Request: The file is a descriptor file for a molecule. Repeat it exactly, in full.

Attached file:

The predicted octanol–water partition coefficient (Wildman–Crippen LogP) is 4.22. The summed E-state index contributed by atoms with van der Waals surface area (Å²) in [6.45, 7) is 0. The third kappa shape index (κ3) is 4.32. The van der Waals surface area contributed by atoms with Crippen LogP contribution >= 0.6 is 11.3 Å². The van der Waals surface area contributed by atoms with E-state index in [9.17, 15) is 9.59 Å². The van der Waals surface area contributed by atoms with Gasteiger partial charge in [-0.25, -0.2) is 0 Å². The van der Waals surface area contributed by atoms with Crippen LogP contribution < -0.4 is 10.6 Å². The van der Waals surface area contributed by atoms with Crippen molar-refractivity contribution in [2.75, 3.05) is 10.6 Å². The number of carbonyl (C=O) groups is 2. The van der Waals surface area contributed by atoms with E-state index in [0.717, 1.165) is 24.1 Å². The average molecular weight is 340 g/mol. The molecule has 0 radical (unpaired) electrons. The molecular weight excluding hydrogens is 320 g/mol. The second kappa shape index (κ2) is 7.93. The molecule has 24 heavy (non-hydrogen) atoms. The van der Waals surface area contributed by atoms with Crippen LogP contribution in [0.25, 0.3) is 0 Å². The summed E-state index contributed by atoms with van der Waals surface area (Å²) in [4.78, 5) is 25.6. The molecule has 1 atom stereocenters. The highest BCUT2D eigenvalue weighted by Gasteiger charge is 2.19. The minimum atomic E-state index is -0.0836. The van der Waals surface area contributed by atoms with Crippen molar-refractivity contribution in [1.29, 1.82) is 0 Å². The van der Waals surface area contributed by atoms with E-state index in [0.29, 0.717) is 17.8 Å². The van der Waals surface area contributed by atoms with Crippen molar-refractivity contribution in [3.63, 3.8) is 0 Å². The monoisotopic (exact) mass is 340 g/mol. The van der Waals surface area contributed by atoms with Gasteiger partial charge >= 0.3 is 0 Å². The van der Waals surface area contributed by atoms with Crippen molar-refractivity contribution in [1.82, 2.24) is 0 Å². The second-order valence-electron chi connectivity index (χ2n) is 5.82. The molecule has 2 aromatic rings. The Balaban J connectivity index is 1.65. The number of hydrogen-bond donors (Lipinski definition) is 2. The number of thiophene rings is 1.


The predicted octanol–water partition coefficient (Wildman–Crippen LogP) is 4.22. The summed E-state index contributed by atoms with van der Waals surface area (Å²) in [6.45, 7) is 0. The third kappa shape index (κ3) is 4.32. The van der Waals surface area contributed by atoms with Crippen LogP contribution >= 0.6 is 11.3 Å². The van der Waals surface area contributed by atoms with E-state index in [9.17, 15) is 9.59 Å². The van der Waals surface area contributed by atoms with Gasteiger partial charge in [-0.25, -0.2) is 0 Å². The van der Waals surface area contributed by atoms with Crippen LogP contribution < -0.4 is 10.6 Å². The van der Waals surface area contributed by atoms with Crippen molar-refractivity contribution in [2.75, 3.05) is 10.6 Å². The number of carbonyl (C=O) groups is 2. The van der Waals surface area contributed by atoms with E-state index in [0.717, 1.165) is 24.1 Å². The average molecular weight is 340 g/mol. The molecule has 0 radical (unpaired) electrons. The molecular weight excluding hydrogens is 320 g/mol. The second kappa shape index (κ2) is 7.93. The molecule has 24 heavy (non-hydrogen) atoms. The van der Waals surface area contributed by atoms with Crippen LogP contribution in [0.25, 0.3) is 0 Å². The summed E-state index contributed by atoms with van der Waals surface area (Å²) in [4.78, 5) is 25.6. The molecule has 1 atom stereocenters. The highest BCUT2D eigenvalue weighted by Gasteiger charge is 2.19. The minimum atomic E-state index is -0.0836. The van der Waals surface area contributed by atoms with Crippen molar-refractivity contribution in [1.29, 1.82) is 0 Å². The van der Waals surface area contributed by atoms with E-state index in [0.29, 0.717) is 17.8 Å². The van der Waals surface area contributed by atoms with Crippen molar-refractivity contribution in [3.63, 3.8) is 0 Å². The monoisotopic (exact) mass is 340 g/mol. The van der Waals surface area contributed by atoms with Gasteiger partial charge >= 0.3 is 0 Å². The van der Waals surface area contributed by atoms with Crippen molar-refractivity contribution in [1.82, 2.24) is 0 Å². The second-order valence-electron chi connectivity index (χ2n) is 5.82. The molecule has 2 aromatic rings. The Balaban J connectivity index is 1.65. The number of hydrogen-bond donors (Lipinski definition) is 2. The number of thiophene rings is 1.